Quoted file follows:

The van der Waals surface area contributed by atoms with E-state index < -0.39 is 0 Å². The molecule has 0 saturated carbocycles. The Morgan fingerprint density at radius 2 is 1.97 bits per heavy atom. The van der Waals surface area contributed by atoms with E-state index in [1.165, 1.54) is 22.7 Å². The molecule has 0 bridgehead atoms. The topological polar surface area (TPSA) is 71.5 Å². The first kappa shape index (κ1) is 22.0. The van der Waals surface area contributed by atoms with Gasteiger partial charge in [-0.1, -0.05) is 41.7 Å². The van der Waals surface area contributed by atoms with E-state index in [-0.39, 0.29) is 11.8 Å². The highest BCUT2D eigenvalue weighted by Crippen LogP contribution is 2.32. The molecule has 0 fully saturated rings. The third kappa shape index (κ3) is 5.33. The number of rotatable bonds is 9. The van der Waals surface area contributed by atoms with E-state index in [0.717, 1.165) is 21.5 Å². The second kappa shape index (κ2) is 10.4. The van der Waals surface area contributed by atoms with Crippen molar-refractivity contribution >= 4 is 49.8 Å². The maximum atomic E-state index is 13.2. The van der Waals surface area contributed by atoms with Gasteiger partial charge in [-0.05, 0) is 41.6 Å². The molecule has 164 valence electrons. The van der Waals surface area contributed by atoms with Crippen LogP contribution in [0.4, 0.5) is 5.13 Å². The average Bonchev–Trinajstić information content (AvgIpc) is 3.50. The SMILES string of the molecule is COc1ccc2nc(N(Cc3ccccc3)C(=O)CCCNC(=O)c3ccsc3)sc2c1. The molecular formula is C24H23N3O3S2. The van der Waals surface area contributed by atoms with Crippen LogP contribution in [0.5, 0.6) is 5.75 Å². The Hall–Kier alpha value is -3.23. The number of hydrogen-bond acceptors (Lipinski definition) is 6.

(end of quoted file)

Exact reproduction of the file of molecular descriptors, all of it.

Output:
The van der Waals surface area contributed by atoms with E-state index < -0.39 is 0 Å². The molecule has 0 saturated carbocycles. The Morgan fingerprint density at radius 2 is 1.97 bits per heavy atom. The van der Waals surface area contributed by atoms with E-state index in [1.165, 1.54) is 22.7 Å². The molecule has 0 bridgehead atoms. The topological polar surface area (TPSA) is 71.5 Å². The first kappa shape index (κ1) is 22.0. The van der Waals surface area contributed by atoms with Gasteiger partial charge in [-0.1, -0.05) is 41.7 Å². The van der Waals surface area contributed by atoms with E-state index in [-0.39, 0.29) is 11.8 Å². The highest BCUT2D eigenvalue weighted by Crippen LogP contribution is 2.32. The molecule has 0 fully saturated rings. The third kappa shape index (κ3) is 5.33. The number of rotatable bonds is 9. The van der Waals surface area contributed by atoms with E-state index in [0.717, 1.165) is 21.5 Å². The second kappa shape index (κ2) is 10.4. The van der Waals surface area contributed by atoms with Crippen molar-refractivity contribution >= 4 is 49.8 Å². The maximum atomic E-state index is 13.2. The van der Waals surface area contributed by atoms with Gasteiger partial charge in [-0.05, 0) is 41.6 Å². The molecule has 164 valence electrons. The van der Waals surface area contributed by atoms with Crippen LogP contribution in [0.4, 0.5) is 5.13 Å². The average Bonchev–Trinajstić information content (AvgIpc) is 3.50. The SMILES string of the molecule is COc1ccc2nc(N(Cc3ccccc3)C(=O)CCCNC(=O)c3ccsc3)sc2c1. The molecular formula is C24H23N3O3S2. The van der Waals surface area contributed by atoms with Crippen LogP contribution in [0.5, 0.6) is 5.75 Å². The Hall–Kier alpha value is -3.23. The number of hydrogen-bond acceptors (Lipinski definition) is 6.